General environmental rules
Most entrepreneurs hardly burden the environment. They adhere to the general environmental rules from the Activities Decree. Your business activities determine to which category your company belongs and which rules you must adhere to. Use the Activities Decree Internet Module (in Dutch) to find out your category and regulations.
Each province has a Provincial Environmental Act (Provinciale Milieuverordening, PMV, in Dutch). In the PMV, provinces include extra rules for certain environmental problems.
What should you pay attention to?
The following matters are related to (environmental) legislation:
- A company may not produce too much noise. As an entrepreneur, you must prevent noise pollution.
- Special rules apply to company waste. These relate to the separation, collection, and registration of waste.
- You are obliged to keep the environment around your business premises clean. This applies to waste that comes from your company, within a radius of 25 metres.
- As a producer or importer, do you market packaged products and packaging in the Netherlands? Then you are responsible for the management of the packaging up to and including the waste phase.
Sustainable business operations
Is your company located near a nature reserve? The regulations in the field of nature protection are important for your business location. The rules that apply can affect your activities and vice versa. If your business activities might affect the nature reserve, you need a nature conservation permit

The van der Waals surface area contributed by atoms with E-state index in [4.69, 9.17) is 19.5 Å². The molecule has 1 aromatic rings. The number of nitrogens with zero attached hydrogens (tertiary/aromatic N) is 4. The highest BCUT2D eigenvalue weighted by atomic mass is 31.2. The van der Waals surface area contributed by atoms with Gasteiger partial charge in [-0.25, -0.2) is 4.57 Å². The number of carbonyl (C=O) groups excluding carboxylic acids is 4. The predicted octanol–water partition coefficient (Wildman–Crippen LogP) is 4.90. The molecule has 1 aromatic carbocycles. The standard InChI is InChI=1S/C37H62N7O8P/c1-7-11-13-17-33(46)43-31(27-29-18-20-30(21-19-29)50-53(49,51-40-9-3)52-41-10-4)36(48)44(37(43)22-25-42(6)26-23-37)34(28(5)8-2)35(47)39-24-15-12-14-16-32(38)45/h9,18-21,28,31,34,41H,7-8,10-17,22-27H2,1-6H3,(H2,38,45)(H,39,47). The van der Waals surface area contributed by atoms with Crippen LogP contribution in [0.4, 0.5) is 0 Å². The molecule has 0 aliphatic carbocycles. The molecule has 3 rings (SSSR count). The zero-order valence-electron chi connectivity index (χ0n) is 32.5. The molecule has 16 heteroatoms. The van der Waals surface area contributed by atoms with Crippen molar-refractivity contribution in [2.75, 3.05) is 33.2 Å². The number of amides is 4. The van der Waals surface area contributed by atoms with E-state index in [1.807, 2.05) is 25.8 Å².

As a result of European regulations, a large number of areas in the Netherlands have been designated as Natura 2000 areas. There is a good chance that there might also be a Natura 2000 area near your business location. The birds, animals, plants, or habitats that are protected in the Natura 2000 area may restrict activities in the surroundings. This means that restrictions may apply to access, activities, and business locations in and immediately adjacent to those areas. In general, existing activities are allowed. There may be licensing and research obligations for expansion of these activities and/or new activities. If that is the case, you need to demonstrate that activities have ‘no significant effect’ on the natural values of the Natura 2000 area. The Natura 2000 regulations allow for compensation. This procedure is highly extensive, complicated, and expensive. In practice, this is often difficult for a (small) company. If you have to deal with Natura 2000 regulations, it is advisable to call in an expert.
or ask advice from other entrepreneurs on higherlevel.nl (partly available in English).